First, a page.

Sunday, January 11, 2009

What Does It Mean To Be A Good Mom?

Submitted for post by SoccerMomof3

I am standing in my kitchen stirring Mac and Cheese for dinner (which is already an hour late) looking around and asking myself...would anyone consider me a good mom? This question comes from many discussion blogs that I found today. (By the way...I wasn't searching for the blogs but for a cheaper calendar like Kate's. While I do like the one she has I AM NOT willing to pay $50.00 for one like hers. I just do it...especially since I am at home right now and we only have one income coming in. But anyway...) They weren't talking about whether Kate is a good mom...but this question that keeps getting people into bitter debates with one another.

I think the main part of this discussion deals with two main sides. One side admires Kate and the other loathes her (or have a strong dislike). As I was reading these comments from others on the board I couldn't understand what made people so fired up until it hit me when I was standing in my kitchen. If there were cameras in my house at that very moment what would people say? (Let me paint a picture)...I am in baggie sweats and a tank top standing in a small kitchen in desperate need of a sweeping and mopping. There is a sink full of dishes overflowing onto the counter. I have grease spilled on my counter from food. There are toys scattered about the living room, kitchen, and dining room. I sigh as for the fourth time in the last 20 minutes my 3 year old ask for a drink. I am trying to help my 5 year old read a book meanwhile my 5 month old is crying for me to nurse him. I am fuming at my husband because we just had a fight over whether the kids should be in the kitchen when I am cooking. I have a load of laundry that needed my attention a while ago. My hair is not done and no I haven't had a chance to bathe today. So what does that say about me? Am I a good mom? What would people think of me if they saw that I lose my temper way more than I should (and way more than Kate I might add), make my kids redo their toy baskets (yes I dump the toys out if they are not in the correct bin). Would people think I am over obsessive about certain things and just plain lazy about others.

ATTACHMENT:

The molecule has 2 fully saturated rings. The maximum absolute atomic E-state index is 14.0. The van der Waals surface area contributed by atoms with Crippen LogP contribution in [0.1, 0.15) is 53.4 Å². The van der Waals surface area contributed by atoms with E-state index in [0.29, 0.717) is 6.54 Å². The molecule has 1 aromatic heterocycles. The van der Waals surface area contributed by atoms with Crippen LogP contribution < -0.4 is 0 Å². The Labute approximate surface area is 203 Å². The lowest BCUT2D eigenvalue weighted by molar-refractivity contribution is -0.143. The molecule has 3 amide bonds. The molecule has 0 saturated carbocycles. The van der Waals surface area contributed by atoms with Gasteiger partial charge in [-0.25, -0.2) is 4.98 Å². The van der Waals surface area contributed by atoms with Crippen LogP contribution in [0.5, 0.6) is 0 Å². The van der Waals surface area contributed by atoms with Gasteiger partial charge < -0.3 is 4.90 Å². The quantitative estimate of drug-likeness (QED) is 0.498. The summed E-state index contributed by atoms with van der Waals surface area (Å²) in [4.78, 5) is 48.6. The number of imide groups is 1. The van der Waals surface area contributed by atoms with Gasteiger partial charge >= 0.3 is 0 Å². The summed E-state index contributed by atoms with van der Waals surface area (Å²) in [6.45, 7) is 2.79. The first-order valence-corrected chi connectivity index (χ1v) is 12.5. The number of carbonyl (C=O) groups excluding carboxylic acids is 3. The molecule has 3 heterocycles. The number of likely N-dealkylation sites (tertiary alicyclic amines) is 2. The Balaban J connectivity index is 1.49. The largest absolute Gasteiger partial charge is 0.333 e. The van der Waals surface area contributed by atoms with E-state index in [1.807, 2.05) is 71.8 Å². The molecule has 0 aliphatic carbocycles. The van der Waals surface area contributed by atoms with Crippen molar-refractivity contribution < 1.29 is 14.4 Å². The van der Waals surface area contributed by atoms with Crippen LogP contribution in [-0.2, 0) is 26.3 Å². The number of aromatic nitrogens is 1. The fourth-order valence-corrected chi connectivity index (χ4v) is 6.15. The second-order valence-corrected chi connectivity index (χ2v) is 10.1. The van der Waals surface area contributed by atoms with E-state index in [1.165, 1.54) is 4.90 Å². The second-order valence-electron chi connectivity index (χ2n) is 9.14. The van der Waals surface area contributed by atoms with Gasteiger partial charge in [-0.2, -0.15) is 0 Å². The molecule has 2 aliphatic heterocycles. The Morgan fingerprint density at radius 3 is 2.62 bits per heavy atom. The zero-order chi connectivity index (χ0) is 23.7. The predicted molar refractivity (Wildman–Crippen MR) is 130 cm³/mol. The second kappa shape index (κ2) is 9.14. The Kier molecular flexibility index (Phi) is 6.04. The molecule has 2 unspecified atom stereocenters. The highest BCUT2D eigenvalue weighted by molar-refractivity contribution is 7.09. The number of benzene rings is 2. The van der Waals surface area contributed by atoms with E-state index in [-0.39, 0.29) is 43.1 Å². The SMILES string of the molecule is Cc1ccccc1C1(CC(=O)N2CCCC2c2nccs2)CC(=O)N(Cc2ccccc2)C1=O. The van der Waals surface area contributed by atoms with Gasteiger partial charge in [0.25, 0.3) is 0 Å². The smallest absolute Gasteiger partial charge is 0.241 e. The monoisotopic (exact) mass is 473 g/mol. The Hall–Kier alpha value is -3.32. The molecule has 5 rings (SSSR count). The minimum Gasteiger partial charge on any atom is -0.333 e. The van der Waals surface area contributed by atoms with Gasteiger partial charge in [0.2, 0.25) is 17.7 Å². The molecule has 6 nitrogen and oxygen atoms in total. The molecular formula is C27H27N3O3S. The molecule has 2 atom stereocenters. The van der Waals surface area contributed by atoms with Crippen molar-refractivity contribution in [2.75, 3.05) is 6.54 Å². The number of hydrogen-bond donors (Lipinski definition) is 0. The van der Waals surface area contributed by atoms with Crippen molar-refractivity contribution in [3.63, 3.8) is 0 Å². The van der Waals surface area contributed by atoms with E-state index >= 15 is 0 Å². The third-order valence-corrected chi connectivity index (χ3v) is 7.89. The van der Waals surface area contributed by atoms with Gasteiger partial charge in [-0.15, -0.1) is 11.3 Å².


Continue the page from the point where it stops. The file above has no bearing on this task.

Which brings me to the heart of many discussions about Kate. Is is abrasive, OCD behaving b*tch or is she a woman who really is in control (sometimes a bit too much), very organized, and knows how to keep her house in order? Do I admire Kate? I don't know. I watch the show all the time...I am a fan of the show. Do I always agree with how she talks to Jon or what she says about the I am just as guilty of doing that as Kate. I guess I am on the admiring side. Not the get on your knees and worship but a wish I could be at that level admiration. I admire the fact that she has a schedule and ACTUALLY keeps it. (Something I am struggling with and hopefully will get by the end of this month.) I admire that she doesn't procrastinate and gets things done right then and there. (I am a huge procrastinator and I hate that). I love the fact that she is organized. Something I am in the midst of doing. Now can I accomplish everything I just mentioned...sure and then some but its like trying to find the end of a rainbow. I see it but the end is not coming anytime soon. Do I feel the need to worship this but then again there are people out there that do and I tell them go ahead that's just not me.